Sunday, May 24, 2009

Dr. J- Rant Of The Day

I work with a rather, uh, charismatic doctor here. He likes going off on rants about various subjects from time to time, that range from the incompetence of some staff to the living conditions of Chinese workers in Gabon. His chosen subject the other day was the state of medicine in Gabon. Which is: not good. The government has been unable (or unwilling) to pay its bills to the hospitals for quite some time, and the result is that all of the hospitals have been on strike since January. (Not this one, it’s funded mostly by international foundations.) So the result of the strike is that sick people are not getting medical care, then when they’re gravely ill, they come here (to the HAS: Hôpital Albert Schweitzer), where often it’s too late (Dr. J-: "Do they think we're magicians?!"). The HAS has also been relatively overwhelmed with patients since the strike started: the maternity service has patients on mats on the floor, because they’re out of both beds and mattresses (“Patients are on the floor, four to a room! That is no way to treat people”). The medicine service sometimes keeps patients in maternity and surgery because there are no medicine beds left. It is frustrating that the government is unwilling to pay for medical care for its citizens, and it’s easy to place blame on any number of factors for the fact that people are suffering and dying of treatable diseases simply because there are no resources available to them, so his next statement caught me off guard: “And who is responsible for this?? We all are.”

Weekend pictures

We spent the day yesterday going to see a old mission in Sindara, about a 1.5-hour drive from here, picnicked at a "waterfall," (really, rapids), then stopped at a swimming hole on the way home (N.B. ASF Boston: I didn't swim).

Good thing we were in a 4x4.

View from inside the chapel at the Mission at Sindara.

Yes! Just like the real ones.

The swimming hole where we got attacked by the fouroux, tiny insects (so tiny you can barely tell they're not specs of dirt on your arm) that are not, to my great distress, deterred by any amount of DEET.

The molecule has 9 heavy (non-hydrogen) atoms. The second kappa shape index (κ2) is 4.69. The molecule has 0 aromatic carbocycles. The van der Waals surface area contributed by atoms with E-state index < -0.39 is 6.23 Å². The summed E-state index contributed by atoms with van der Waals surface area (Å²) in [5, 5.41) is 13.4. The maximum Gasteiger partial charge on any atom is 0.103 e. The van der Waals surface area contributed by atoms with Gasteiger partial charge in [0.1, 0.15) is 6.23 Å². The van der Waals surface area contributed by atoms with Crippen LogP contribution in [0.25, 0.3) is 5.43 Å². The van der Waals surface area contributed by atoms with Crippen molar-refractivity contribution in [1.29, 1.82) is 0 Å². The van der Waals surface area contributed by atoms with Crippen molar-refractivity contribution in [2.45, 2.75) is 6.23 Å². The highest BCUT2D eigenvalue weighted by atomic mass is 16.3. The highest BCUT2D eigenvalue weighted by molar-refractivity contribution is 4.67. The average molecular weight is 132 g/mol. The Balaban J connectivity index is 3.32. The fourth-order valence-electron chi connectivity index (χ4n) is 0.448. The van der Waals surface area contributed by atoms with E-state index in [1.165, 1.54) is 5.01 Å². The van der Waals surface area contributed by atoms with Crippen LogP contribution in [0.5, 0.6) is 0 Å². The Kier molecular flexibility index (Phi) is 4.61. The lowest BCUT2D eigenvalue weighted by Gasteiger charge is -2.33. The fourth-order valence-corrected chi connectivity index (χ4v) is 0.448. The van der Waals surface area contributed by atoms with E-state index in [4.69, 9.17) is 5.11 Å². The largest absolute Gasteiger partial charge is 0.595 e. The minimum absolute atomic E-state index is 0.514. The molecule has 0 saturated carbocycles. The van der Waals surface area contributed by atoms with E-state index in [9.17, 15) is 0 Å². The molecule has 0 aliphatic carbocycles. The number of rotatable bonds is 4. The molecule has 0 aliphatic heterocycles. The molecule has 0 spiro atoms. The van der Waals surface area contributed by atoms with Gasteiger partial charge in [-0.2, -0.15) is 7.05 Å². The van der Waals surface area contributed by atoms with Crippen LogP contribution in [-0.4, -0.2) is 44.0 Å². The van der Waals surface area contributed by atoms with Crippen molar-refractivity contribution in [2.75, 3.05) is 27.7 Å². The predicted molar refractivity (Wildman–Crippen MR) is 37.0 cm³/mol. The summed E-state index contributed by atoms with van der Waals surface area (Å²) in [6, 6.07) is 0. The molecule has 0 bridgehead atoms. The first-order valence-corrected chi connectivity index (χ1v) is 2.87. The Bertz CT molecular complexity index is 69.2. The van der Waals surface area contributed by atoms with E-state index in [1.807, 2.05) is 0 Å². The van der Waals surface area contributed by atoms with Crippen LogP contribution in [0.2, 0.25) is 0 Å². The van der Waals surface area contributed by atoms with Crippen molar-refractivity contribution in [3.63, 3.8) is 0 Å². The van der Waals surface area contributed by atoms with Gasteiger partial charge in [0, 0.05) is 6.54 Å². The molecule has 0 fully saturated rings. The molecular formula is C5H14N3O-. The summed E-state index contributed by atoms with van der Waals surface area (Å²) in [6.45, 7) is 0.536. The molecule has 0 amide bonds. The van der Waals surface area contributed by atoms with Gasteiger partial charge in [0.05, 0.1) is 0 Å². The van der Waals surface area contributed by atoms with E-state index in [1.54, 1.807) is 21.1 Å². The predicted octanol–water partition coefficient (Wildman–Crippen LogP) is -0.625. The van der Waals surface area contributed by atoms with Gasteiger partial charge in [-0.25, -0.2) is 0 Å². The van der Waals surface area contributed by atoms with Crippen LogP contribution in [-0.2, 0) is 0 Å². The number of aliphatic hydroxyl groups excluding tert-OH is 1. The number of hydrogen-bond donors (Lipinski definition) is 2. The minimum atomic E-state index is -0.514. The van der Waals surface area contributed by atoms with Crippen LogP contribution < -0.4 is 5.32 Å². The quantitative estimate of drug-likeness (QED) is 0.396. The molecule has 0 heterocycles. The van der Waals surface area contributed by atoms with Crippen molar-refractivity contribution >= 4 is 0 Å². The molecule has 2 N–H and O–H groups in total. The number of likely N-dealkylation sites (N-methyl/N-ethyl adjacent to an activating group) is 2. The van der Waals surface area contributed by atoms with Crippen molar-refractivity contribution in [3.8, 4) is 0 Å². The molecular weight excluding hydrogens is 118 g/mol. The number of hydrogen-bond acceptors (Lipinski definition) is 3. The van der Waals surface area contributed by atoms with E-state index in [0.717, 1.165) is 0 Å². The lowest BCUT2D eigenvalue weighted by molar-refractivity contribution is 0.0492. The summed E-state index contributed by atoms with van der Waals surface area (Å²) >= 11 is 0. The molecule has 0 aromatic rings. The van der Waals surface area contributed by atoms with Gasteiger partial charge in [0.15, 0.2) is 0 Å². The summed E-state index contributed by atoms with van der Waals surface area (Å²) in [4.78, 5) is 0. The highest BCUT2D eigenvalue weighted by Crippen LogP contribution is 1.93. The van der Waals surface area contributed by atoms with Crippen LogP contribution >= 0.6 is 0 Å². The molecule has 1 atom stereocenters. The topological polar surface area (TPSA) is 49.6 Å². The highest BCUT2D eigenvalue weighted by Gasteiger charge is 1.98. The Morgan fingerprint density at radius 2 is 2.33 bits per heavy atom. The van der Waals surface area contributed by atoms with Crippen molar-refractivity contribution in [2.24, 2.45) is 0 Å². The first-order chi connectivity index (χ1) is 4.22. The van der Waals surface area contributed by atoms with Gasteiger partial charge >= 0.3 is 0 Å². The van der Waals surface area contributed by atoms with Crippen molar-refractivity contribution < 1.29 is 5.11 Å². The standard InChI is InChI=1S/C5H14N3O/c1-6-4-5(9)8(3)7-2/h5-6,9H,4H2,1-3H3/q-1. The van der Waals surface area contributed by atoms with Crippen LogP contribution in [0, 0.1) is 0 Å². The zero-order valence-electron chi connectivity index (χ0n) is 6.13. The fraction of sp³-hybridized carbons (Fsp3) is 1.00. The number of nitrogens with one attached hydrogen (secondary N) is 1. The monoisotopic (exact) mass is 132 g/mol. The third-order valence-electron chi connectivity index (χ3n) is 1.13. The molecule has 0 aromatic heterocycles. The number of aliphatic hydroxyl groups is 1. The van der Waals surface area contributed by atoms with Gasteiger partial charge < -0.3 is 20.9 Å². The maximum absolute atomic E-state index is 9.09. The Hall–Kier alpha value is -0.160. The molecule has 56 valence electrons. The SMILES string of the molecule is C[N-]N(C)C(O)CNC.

What is it exactly that you DO do?

(those able to identify this quote win a travel-sized bottle of DEET)

So…what do I actually do here? Ok, a brief rundown of the day, if you’re interested:
1. Get up, thrash out of mosquito netting
2. Wait for shower (four people who all start work at the same time share one bathroom)
3. Have cereal (fake cornflakes…that’s all we’ve been able to locate) and instant coffee out on the porch (heaven…I’m telling you)
4. Go to the medicine ward, or the Kopp, as it’s known, which is maybe a 5 minute walk from here, depending on how hot it is outside, to start rounds at 7:30. (Actually on Wednesdays and Fridays there’s a grand rounds type of meeting/presentation, where someone presents a topic or case to the staff, which starts at 7:30, so then rounds are after that.)
5. Round with the team, which consists of two doctors, 1-3 nurses, and me. There’s a little cart that we drag around that houses all the charts (really, cards the size of half a sheet of paper in plastic covers that have seen better days) and order sheets (for labs and x-rays and such) and a bottle of alcohol for hand washing and a trash bin and even a little vase of plastic pink and flowers. Next to every bed there’s a wooden board hanging on the wall with a spreadsheet that includes the patient’s vital signs (with the temperature graphed, so you can see its trend with a quick glance) and medications. It’s so simple. Patients get taken care of, medications get ordered and given, vital signs get taken and recorded, and there’s none of the triplicate record keeping that keeps rounds at home dragging on till 1pm.